Tuesday, May 21, 2024
HomeCulture WarWhy I don’t identify as a woman, or a black man 

Why I don’t identify as a woman, or a black man 


DO you identify as a woman? I am a woman but I’m not sure if I identify as a woman. What does ‘identify’ even mean? I just am. Do you identify as having two arms? It’s like that. No assignment, no identifying as a two-armed person. Just being. If someone came along and asked you if you identify as having two arms, you might take a minute to say well, yes, but . . . If public bodies asked if you identify as having two arms, you’d maybe start thinking about it a little more. If you went to a job interview for an opportunity for two-armed identifiers and there were others who had one arm, you might even want to mention it. ‘He’s only got one arm’, you might say. ‘So you are exclusionary?’ they respond. ‘But I hadn’t even thought of it . . .’ you try to explain as you are frogmarched away by your two arms. 

Woman is now an exclusionary term. It’s being replaced with ‘identify as a woman’, as if the identifying is the important part.  Identifying as a woman, that is ‘thinking you are a woman’, and ‘actual woman’ are being lumped together as a category. Does this matter? Absolutely yes. 

If I can ‘think’ that I am something that I’m not, and expect others to think that I’m something that I’m not, why can’t I ‘identify’ as black?   I would offend if I tried to pass myself off as a black man. It wouldn’t occur to me that I would be convincing as a black man but what if I really, really felt that I was on the inside? That I had been misracialised and actually had always had the feeling since I was a child that I was black? How in a less enlightened world, I would have been sneered at and excluded, oh, the horror, might have had parents try to talk me round and may even have used harsh words like ‘stop that’ or even ‘you can’t always get what you want’. Mercy, mercy me.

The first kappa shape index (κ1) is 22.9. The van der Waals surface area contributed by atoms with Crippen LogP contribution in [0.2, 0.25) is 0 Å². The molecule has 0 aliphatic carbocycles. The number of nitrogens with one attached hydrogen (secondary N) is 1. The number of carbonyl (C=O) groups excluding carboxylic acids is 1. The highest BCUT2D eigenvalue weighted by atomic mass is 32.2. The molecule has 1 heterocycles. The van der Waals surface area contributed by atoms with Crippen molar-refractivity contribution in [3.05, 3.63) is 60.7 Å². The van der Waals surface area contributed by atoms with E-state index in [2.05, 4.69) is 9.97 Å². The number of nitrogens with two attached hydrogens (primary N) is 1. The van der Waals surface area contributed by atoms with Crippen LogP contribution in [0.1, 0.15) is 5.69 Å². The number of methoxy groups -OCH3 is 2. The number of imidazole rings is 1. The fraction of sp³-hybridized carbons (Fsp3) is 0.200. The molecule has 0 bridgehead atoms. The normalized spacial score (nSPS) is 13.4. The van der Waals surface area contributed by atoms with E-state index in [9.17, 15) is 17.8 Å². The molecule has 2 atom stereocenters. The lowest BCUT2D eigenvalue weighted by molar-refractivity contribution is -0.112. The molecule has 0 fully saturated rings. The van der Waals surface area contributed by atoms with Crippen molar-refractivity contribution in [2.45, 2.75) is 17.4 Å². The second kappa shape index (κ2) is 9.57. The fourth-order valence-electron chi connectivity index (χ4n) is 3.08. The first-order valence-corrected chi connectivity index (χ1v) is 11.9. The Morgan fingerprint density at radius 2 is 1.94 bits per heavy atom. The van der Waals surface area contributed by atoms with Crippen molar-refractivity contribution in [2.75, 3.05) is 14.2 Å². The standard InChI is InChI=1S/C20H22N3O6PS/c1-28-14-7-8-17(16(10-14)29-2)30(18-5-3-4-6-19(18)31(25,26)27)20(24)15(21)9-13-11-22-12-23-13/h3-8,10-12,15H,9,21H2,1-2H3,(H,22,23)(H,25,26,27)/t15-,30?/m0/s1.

Black people would rightly be pointing out that I wasn’t black. They would reserve the right to say ‘she isn’t black’. They would reserve the right to say that I couldn’t take part in anything reserved for black people. If a job advert was intended to raise the number of black people working in a particular industry then they might balk a little if I explained that I identify as black. Play up your own end, they might suggest. 

As women, we have no such response. Blackface is not okay. It is offensive and it is ignorant. But women have to be entertained by men in woman’s clothes and have been for a long time up to and including the woke present day. Oh, look how funny he is with his make-up and caricatured woman’s clothes. What a hoot.

Now it’s not funny any more. Women are now having to hunch up for men coming into their spaces, entitled and expectant that not only are they able to caricature women, they are able to access their specific resources, play in their sports and demand that women shut up about it. Consider me annoyed. Not identifying as annoyed. Just plain old annoyed.   

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Gail MacDonald
Gail MacDonald
Gail MacDonald is a professional psychologist and writer. Views expressed here are her own.

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